Woody: Marty Robbins Loved Racing As Much As Singing
By Larry Woody | Senior Writer
Nashville, Tenn. – Marty Robbins used to race at the Fairgrounds, then rush downtown to the Ryman in time to take the stage – sometimes still bearing the sweat and grime of the track – for the final set on the Grand Ole Opry.
“The only thing my dad loved more than his music and his family was his racing,” said Ronny Robbins who was on hand last Saturday night for his father’s induction into the Fairgrounds Speedway Hall of Fame.
“He didn’t like it when somebody said he raced as a ‘hobby.’ He considered himself a serious race driver.”
Marty Robbins, a country music legend who died in 1982 at age 57, was one of five new Hall of Fame inductees. He was joined by drivers Sterling Marlin, Joe Buford and Chad Chaffin, along with long-time announcer Joe Williams.
In addition to competing at the Fairgrounds Robbins also ran several races in the NASCAR Grand National (now Sprint Cup) Series.
He named his prominent purple-and-yellow race car “Devil Woman” after the title of one of his hit songs.
Robbins never won on the big-league level, but was liked and admired by his fellow drivers for his competitive spirit and his devotion to the sport.
Robbins’ crew chief was Charles “Preacher” Hamilton, grandfather of future NASCAR star Bobby Hamilton. Preacher Hamilton’s daughter Beverly tells a story about one night at the Fairgrounds when the race was drawn out by a series of crashes and cautions.
“Marty was leading when he suddenly pulled off the track and came onto pit road,” Beverly said. “My dad ran over and asked what was wrong – gas, tires, what?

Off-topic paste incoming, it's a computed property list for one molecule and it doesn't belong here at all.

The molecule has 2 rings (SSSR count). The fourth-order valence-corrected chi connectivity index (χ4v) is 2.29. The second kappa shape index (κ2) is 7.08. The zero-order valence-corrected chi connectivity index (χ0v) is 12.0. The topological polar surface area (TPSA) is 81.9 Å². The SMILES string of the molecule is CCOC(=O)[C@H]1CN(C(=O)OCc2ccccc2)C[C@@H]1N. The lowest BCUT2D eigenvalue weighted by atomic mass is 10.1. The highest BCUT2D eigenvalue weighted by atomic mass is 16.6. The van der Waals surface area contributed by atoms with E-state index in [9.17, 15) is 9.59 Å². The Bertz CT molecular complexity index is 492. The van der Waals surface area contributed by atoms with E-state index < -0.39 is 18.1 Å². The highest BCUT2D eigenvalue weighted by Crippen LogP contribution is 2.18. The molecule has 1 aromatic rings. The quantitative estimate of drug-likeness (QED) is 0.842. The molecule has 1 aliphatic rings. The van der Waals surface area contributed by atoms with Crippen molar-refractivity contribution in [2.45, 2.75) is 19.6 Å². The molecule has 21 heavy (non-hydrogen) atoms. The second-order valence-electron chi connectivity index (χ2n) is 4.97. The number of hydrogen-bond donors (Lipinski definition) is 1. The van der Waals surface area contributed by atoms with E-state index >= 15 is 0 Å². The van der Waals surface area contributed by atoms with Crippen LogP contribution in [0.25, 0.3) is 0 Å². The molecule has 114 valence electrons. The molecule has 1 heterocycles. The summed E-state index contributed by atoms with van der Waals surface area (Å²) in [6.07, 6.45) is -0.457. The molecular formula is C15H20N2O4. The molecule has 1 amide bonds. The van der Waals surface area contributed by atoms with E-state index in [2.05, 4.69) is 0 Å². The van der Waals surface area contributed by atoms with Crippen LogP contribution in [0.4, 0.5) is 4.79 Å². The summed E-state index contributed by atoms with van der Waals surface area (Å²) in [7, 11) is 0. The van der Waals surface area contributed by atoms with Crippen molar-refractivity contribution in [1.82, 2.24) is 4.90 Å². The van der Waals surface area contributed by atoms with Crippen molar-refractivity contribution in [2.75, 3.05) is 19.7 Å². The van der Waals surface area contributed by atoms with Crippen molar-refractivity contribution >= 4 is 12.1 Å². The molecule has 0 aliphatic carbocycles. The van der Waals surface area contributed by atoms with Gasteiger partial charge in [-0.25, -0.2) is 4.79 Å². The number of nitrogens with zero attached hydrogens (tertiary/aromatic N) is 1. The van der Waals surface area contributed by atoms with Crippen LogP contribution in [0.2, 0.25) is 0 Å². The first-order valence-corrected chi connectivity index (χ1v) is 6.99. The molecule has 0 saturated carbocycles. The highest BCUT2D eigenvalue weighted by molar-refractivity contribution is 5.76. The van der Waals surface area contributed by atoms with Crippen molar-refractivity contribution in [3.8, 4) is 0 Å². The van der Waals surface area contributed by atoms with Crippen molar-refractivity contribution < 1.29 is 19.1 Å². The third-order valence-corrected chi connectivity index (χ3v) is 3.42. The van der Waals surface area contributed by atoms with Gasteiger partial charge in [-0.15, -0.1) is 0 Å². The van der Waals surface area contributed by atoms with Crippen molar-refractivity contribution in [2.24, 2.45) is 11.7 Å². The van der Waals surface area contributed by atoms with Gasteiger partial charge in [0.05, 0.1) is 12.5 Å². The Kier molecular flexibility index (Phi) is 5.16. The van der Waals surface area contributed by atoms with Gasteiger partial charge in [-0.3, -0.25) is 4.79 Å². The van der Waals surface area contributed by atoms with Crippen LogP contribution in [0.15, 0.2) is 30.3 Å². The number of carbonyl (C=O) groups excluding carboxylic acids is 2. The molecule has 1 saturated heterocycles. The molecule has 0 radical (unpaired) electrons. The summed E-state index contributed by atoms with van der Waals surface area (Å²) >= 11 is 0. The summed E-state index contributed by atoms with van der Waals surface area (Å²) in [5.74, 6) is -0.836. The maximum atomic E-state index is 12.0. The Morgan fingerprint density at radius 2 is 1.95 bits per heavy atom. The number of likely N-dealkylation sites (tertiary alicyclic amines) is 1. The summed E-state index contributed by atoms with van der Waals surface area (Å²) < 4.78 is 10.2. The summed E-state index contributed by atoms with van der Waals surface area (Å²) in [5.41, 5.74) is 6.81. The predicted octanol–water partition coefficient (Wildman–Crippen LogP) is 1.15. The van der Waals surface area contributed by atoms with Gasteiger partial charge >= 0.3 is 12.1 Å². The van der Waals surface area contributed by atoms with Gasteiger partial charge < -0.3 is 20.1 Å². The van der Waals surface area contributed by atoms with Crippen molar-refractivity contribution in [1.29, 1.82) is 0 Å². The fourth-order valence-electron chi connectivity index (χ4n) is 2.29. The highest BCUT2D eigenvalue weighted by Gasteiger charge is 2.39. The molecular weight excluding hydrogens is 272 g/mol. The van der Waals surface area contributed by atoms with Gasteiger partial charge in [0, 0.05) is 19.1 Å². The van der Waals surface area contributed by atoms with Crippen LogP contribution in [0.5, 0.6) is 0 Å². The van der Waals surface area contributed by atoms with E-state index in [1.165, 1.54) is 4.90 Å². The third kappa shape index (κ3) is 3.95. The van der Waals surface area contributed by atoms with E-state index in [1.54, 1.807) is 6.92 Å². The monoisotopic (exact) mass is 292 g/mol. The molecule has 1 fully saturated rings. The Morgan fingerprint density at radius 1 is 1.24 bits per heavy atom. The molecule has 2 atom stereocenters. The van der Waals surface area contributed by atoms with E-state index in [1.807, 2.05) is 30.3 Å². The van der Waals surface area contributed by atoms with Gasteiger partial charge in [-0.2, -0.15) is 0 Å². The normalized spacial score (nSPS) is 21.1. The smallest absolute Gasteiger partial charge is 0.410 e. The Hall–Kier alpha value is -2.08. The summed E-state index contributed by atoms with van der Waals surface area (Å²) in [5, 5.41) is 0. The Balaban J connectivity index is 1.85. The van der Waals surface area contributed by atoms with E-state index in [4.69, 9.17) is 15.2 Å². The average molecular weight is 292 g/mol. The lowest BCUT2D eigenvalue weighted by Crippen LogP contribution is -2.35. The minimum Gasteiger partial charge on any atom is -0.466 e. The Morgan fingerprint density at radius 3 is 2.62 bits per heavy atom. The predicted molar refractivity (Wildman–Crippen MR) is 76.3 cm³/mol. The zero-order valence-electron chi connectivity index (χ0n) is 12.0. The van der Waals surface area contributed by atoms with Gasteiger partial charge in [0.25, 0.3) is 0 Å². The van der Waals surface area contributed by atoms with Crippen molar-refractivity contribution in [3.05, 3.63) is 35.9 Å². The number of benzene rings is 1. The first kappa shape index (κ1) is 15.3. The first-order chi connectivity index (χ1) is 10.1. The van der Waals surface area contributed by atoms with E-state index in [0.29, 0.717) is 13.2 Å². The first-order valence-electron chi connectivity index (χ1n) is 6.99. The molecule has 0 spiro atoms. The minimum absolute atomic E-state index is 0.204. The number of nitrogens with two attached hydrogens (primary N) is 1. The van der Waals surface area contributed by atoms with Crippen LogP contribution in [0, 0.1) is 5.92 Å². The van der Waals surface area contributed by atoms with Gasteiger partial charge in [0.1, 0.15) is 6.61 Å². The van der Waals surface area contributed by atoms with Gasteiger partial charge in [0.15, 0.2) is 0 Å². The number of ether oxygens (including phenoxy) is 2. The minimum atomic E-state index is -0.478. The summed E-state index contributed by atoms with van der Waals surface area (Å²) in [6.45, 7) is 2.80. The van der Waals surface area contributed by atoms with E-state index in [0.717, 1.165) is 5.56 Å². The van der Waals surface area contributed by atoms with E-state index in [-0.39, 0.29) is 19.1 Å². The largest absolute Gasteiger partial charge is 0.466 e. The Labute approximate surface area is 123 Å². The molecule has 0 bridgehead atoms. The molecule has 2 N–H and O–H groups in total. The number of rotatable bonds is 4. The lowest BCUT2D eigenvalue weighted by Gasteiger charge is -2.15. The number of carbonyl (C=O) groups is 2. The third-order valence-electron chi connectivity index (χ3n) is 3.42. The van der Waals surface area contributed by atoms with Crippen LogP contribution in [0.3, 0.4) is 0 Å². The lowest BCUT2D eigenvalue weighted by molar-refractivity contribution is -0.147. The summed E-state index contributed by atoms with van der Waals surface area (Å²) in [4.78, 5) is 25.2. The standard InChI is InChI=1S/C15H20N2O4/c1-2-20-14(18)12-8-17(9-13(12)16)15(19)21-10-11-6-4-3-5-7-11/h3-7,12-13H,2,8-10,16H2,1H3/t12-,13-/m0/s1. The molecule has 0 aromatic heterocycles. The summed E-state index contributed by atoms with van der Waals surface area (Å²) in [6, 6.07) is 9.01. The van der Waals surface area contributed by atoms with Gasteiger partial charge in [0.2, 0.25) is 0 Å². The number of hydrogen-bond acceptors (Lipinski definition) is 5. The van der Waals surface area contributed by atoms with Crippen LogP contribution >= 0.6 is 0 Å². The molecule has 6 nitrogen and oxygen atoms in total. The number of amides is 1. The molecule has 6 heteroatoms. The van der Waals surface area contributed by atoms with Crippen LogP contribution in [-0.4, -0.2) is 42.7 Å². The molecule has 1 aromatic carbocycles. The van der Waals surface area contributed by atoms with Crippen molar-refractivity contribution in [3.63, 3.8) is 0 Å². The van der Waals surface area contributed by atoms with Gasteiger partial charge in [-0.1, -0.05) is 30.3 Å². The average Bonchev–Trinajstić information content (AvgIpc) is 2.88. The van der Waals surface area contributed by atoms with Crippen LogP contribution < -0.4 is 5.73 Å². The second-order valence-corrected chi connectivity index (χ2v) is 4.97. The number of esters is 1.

“As Marty began to climb out he said that nothing was wrong; but the race was running late and he had to get to the Grand Ole Opry. My dad wasn’t pleased to have his driver park the car when he was leading the race.”
Robbins retired after a series of hard Grand National crashes, one of which left him dazed and bruised.
“I got tired of being NASCAR’s official wall-tester,” he later quipped.
About Robbins’ fellow inductees: Buford, 42, holds the track record for wins (66). Chaffin, 40, is a two-time track champion who went on to race in mid-level NASCAR divisions. Marlin, 52, won three Fairgrounds championships before launching a spectacular NASCAR career highlighted by two Daytona 500 victories.
“These people helped make this the greatest weekly track in the country over the past 50 years,” said Fairgrounds Speedway operator Danny Denson.
“This is a great old track with a lot of great memories,” said Marlin who still runs an occasional NASCAR race and competes in some Late Model events at the Fairgrounds.
“I literally grew up at this place,” said Marlin, who was two months old when his mother first took him to the track where his father, Coo Coo, raced.
The elder Marlin won four track championships and was one of the Hall of Fame’s first inductees, along with fellow drivers Bob Reuther, Darrell Waltrip and track founder Bill Donoho.
Bobby Hamilton will be inducted later this summer as part of a special Hamilton memorial race weekend.
“No other track has produced as many great drivers as Nashville’s,” said Denson who is campaigning to keep the track operating amid debate about the best use for the Metro-owned property. “It’s part of the city’s heritage and history.”
– Larry Woody can be reached at firstname.lastname@example.org Comments